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Maria Amparo Ruiz de Burton (c. 1832-1895)
Maria Amparo Ruiz was born into an aristocratic Latino family on the Baja peninsula in Mexico. Her grandfather, Don Jose Manuel Ruiz, owned a vast tract of land around Ensenada and served as the governor of Baja. The family's control of the area came to an end during the Mexican-American War (1845-48), when the American army occupied Baja and forced the surrender...
At the end of the eighteenth century, the Cherokee tribe was living in the mountain areas of northern Georgia and western North Carolina, on land guaranteed to them by the United States in the 1785 Treaty of Hopewell and the 1791 Holston Treaty. The Cherokee Nation had its own government, governing council, and by 1827 its own constitution, making it an...
Louise Amelia Smith Clappe (1819-1906)
Born in New Jersey and educated at female academies in New England, Louise Clappe had an unusual background for a participant in and chronicler of the Gold Rush. She was raised by her father, a mathematics professor, after her mother's early death, and then by a guardian after she was orphaned in 1837. Her thorough education left her with a well-rounded...
James Fenimore Cooper (1789-1851)
At the height of his fame in the early nineteenth century, James Fenimore Cooper was America's foremost novelist and one of the most successful writers in the world. Judgments on his stature as a novelist have been less generous since that time, but few would dispute the cultural significance of his innovative tales. Building on the example of the British novelist...
The corrido, a narrative ballad usually sung or spoken to music, was the most important literary genre of the southwestern border region, where it achieved its greatest popularity between the 1830s and the 1930s. Developed by Mexicans and Mexican Americans living in the former Mexican province of Nuevo Santander (currently Texas, New Mexico, Chihuahua, Coahuila, and...
Caroline Stansbury Kirkland (1801-1864)
Appearing well before either "regionalism" or "realism" had established themselves as literary movements, Caroline Kirkland's early writings anticipate these developments to such a degree that many critics now consider her to be among their founders. Born to a literary, middle-class family in New York, Caroline Stansbury received a good education at a series...
Nat Love (1854-1921)
Born into slavery in Tennessee, Nat Love eventually found fame as "Deadwood Dick," the cowboy celebrated in western lore, dime novels, and his own autobiography, The Life and Adventures of Nat Love (1907). Because of Love's tendency toward hyperbole, his account of his life is sometimes understood as part of the western "tall tale" tradition. But his story also reflects...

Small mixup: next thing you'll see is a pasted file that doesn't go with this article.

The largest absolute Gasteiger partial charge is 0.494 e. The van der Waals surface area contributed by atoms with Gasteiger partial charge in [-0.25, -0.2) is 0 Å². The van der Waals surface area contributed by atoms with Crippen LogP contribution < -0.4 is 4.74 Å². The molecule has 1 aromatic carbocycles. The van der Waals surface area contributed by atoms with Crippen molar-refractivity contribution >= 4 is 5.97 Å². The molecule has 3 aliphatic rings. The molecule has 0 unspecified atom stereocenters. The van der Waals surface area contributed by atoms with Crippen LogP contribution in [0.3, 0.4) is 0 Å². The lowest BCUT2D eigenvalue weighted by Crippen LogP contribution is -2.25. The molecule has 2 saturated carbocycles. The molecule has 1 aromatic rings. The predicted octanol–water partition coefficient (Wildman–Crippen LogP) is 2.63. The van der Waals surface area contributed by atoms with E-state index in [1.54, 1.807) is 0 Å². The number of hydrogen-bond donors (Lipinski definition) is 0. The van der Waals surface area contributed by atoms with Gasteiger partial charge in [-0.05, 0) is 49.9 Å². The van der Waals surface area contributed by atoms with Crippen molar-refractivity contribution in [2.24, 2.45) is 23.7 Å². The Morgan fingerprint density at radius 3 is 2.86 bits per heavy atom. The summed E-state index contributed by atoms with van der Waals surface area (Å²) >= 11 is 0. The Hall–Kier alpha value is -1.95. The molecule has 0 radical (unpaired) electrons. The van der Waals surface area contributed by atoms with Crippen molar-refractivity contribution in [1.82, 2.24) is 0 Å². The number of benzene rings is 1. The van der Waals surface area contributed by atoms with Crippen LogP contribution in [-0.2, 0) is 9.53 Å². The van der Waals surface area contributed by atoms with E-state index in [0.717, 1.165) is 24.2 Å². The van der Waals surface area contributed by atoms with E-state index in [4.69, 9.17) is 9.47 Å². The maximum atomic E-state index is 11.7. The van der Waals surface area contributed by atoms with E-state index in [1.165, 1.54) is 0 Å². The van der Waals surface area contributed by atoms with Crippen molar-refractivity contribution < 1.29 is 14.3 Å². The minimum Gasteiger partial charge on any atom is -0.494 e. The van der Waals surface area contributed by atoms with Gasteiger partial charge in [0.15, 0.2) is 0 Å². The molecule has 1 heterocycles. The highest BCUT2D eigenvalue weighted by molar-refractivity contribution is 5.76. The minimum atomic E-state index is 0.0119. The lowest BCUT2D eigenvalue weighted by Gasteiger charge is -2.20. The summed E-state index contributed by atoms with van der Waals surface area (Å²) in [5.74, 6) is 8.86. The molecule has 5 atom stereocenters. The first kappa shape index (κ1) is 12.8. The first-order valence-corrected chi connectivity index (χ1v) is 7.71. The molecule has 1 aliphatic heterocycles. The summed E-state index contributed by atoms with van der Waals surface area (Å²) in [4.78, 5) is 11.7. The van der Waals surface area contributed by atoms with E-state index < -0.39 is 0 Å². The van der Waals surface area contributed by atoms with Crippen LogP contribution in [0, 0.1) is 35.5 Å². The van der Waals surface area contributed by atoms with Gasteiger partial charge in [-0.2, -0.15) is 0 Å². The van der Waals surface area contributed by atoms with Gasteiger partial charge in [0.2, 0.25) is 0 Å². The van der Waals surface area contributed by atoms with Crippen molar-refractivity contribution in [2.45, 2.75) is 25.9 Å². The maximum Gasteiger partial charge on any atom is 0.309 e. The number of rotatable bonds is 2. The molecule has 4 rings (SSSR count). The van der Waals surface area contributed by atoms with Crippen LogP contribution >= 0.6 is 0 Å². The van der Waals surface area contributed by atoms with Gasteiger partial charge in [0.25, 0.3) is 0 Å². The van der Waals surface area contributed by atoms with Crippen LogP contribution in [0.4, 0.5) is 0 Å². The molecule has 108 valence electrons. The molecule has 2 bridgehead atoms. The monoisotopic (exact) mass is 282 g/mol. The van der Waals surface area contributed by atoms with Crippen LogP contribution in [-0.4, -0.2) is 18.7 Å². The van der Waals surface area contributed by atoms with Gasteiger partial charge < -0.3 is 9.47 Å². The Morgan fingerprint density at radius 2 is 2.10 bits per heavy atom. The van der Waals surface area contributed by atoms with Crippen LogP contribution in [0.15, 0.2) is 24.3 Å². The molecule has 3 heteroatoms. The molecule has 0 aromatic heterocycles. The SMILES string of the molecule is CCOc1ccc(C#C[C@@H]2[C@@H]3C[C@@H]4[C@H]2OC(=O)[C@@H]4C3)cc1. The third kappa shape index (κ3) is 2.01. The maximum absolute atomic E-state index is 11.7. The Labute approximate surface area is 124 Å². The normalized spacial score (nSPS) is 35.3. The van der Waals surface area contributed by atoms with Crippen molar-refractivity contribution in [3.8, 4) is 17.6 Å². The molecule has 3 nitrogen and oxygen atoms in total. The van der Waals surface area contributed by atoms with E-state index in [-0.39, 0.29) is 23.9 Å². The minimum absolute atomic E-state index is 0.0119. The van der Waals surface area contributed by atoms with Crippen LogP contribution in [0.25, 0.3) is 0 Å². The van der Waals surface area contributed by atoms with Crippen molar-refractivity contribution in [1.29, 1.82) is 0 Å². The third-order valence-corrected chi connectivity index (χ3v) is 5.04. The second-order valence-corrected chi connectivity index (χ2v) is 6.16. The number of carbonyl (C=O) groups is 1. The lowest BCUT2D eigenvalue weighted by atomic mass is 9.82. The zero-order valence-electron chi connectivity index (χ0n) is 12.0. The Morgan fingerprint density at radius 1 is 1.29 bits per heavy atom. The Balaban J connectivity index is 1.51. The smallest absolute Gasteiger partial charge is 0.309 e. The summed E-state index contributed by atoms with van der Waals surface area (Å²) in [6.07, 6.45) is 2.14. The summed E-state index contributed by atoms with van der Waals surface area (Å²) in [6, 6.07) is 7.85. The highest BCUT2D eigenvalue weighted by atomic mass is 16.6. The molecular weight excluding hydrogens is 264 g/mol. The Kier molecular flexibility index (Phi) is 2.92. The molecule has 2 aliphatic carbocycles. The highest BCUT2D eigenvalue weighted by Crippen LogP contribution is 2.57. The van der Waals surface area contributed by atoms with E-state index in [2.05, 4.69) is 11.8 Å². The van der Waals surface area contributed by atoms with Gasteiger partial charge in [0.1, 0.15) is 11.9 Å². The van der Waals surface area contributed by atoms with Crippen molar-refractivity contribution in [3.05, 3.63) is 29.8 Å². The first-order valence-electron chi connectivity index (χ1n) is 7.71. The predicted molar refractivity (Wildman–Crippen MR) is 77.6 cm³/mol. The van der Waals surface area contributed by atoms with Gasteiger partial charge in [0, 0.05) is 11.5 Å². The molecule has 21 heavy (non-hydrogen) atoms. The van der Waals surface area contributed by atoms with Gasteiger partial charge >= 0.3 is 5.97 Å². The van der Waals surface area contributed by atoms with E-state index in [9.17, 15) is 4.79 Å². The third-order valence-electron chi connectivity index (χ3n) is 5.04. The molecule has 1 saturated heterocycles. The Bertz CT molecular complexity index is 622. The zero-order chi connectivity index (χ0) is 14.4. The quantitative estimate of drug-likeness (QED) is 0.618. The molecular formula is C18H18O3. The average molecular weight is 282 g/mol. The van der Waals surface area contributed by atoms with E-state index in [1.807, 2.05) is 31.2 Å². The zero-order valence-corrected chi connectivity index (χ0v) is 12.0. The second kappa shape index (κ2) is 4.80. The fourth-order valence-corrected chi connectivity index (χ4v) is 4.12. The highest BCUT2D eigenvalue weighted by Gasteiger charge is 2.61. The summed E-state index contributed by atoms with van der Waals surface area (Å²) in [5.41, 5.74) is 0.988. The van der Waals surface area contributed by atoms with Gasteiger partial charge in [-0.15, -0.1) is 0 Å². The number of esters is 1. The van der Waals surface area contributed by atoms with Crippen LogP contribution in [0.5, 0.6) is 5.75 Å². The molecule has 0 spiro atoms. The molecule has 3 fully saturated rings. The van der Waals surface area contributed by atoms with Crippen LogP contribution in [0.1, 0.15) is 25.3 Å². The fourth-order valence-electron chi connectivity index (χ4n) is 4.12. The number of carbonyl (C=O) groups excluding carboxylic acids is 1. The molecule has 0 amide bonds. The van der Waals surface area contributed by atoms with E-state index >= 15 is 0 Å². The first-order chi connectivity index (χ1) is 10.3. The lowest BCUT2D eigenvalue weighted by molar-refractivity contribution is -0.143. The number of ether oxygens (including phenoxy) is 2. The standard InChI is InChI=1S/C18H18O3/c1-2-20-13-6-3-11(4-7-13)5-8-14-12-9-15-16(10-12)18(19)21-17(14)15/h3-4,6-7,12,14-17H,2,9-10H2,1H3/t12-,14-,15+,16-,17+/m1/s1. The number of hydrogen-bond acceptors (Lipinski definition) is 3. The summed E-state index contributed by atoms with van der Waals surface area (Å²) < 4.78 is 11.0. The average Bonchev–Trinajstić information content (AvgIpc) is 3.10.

John Rollin Ridge (Yellow Bird) (1827-1867)
John Rollin Ridge was born in the Cherokee Nation (present-day Georgia) into a prominent Native American family. Both his father and his grandfather were Cherokee chiefs, landowners, and slave-owners. During Ridge's youth, the tribe was troubled by white settlers' increasing encroachment on its lands and by mounting pressure from the United States government...
Catharine Maria Sedgwick (1789-1867)
Catharine Maria Sedgwick was one of the leading figures in early-nineteenth-century American literary culture. Although she is less well known today, she set a pattern for the development of both domestic novels and historical novels in this country. Male writers such as James Fenimore Cooper and William Cullen Bryant respected Sedgwick as a peer, while female authors such as...
Walt Whitman (1819-1892)
Walt Whitman's publication of Leaves of Grass in July 1855 represented nothing short of a radical shift in American poetry. Written in free verse--that is, having no regular meter or rhyme but instead relying on repetition and irregular stresses to achieve poetic effects--Whitman's poems flouted formal conventions in favor of an expansive, irregular...
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